The Mind of a Mnemonist II
Bill Long 2/23/06
The Curse of a Flawless, Synaesthetic Memory
In the previous essay I summarized some key points in what I would call Luria's "positive" portrayal of "S's" limitless capacity to memorize. The limitless capacity emerged from S's synaesthetic ability to create pictures and narratives of the words he was given, so that he could see, taste and hear the words in a vivid fashion. The burden of this essay will be to do two things: (1) to show how this capacity caused problems for S and, (2) to reflect on the way that memory and personality were intertwined for S. Luria only covers the last subject in a brief and inadequate final chapter, but I would like to "add" some of my own "stuff" to the discussion.
Problems with a Perfect Memory
The two most obvious problems with such a good memory are that you have a very limited capacity for non-pictorial thinking and that you have difficulty forgetting anything you have learned. In addition, your "range" or "scope" of mastery of information is very limited, since you just become too confused too quickly when you try to read poetry or even rather straightforward descriptions of things. Instead of focusing on the "task" at hand (e.g., reading the directions to discover how to do things), you launch into your own imaginative world in which every sound represents an image, and the images come together to produce a very vivid picture for you.
Here was the problem for S, as described by Luria.
"When S. read a passage from a text, each word produced an image. As he put it: 'Other people think as they read, but I see it all.' As soon as he began a phrase, images would appear; as he read further, still more images were evoked, and so on. As we mentioned earlier, if a passage were read to him quickly, one image would collide with another in his mind; images would begin to crowd in upon one another and would become contorted" (p. 112).
In a record from March 1937, S wrote:
"I was read this phrase..'N was leaning up against a tree...' I saw a slim young man dressed in a dark blue suit (N., you know, is so elegant). He was standing near a big linden tree with grass and woods all around...But then the sentence went on: 'and was peering into a shop window.' Now how do you like that! It means the scene isn't set in the woods, or in a garden, but he's standing on the street. And I have to start the whole sentence over from the beginning.." (pp. 112-113).
As time went on he learned to limit his picture making capacity to an extent (that is, not to spin out such a full visual scene whenever he had read a word or phrase), but S still was "plagued" with this problem. You can see how he would be utterly unable to deal with abstract thought--because he would always be trying to "picture" things.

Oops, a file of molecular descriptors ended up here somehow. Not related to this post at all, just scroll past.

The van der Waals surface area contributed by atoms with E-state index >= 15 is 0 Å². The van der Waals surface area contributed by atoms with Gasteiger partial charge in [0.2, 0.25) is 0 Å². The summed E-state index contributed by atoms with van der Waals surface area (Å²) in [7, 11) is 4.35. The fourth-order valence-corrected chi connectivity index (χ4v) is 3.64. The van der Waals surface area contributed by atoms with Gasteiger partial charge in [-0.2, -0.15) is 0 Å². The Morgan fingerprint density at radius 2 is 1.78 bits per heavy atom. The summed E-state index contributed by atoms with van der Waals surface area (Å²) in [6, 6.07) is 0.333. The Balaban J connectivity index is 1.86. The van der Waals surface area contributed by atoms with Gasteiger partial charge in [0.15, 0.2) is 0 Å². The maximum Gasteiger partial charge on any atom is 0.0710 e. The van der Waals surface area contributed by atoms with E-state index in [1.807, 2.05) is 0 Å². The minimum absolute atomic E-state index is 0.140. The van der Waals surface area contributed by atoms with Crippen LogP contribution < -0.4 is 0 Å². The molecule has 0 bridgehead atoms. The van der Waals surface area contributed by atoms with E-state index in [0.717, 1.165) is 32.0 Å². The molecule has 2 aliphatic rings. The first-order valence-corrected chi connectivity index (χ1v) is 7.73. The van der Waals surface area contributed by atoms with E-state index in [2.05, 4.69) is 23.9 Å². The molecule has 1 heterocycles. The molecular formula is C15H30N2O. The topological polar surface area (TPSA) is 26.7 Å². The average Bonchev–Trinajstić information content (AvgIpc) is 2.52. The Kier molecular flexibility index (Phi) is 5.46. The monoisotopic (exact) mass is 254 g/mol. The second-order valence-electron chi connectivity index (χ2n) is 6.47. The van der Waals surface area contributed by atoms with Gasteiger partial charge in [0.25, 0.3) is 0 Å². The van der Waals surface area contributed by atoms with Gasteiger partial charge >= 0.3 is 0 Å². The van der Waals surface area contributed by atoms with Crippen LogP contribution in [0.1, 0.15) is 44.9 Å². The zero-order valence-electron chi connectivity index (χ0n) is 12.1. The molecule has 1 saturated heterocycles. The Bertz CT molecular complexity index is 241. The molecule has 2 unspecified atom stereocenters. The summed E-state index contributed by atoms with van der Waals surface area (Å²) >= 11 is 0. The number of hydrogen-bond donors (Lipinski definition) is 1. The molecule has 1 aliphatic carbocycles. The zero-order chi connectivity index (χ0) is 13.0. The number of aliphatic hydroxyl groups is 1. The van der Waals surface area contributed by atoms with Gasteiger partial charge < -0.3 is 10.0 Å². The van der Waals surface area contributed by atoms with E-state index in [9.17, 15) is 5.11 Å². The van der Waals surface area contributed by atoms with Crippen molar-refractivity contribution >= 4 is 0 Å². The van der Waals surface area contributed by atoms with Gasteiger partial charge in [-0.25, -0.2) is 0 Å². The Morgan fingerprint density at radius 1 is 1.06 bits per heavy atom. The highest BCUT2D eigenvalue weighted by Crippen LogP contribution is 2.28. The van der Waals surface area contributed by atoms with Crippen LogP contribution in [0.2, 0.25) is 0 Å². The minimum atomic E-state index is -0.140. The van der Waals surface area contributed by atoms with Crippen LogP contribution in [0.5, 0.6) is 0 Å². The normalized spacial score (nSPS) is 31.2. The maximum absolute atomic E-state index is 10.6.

Let me add a personal note. I think that S's experience is not all that rare or, if it is, then he and I occupy a world together. I find myself almost completely unable to fill out "forms" of any kind--tax forms, application forms, reimbursement forms. I also cannot follow even the simplest directions on how to do things. I usually can get the name down acceptably and my address, but then I always see the ways that what I have to offer or what I want to represent simply doesn't fit into the categories requested. Or, to put it differently, I don't know how to answer the questions that are posed. Things become complex for me, and I get discouraged, and don't know who to look for to help me. When there is the least dissonance between what I have and want to represent and the categories I think they are asking for in the form, I as it were "retreat" in my mind, and make up a game or a visual feast where my way of presenting knowledge is actually respected. Thus, I don't think I should become an accountant....
Memory and Personality
What is potentially a most interesting topic is dropped by Luria almost as soon as he introduces it. Luria mentions that other treatments of famous mnemonists avoided all attempts to integrate the person's memory skills with his personality. Luria doesn't do that for S, though he gives us a "hint" or two about how he might proceed. Here is that "hint."
"How often it happened that S's striking images failed to coincide with reality; how often, having come to rely on them, he would find he was helpless to deal with circumstances. The incident in court was a particularly vivid example (i.e., he had imagined the way the courtroom would look before going in to present his case to the judge. Actually, the room was differently arranged. This flustered S, and he was unable to present his case. Thus, he lost his case when he should easily have won.), but it was typical of the kinds of incidents S encountered all through life. It was precisely his helplessness at these times which, as he so often complained, led people to take him for a dull, awkward, somewhat absent-minded fellow."
I need one more essay to probe what Luria says about S's personality and then reflect on its application beyond S's experience.
Copyright © 2004-2007 William R. Long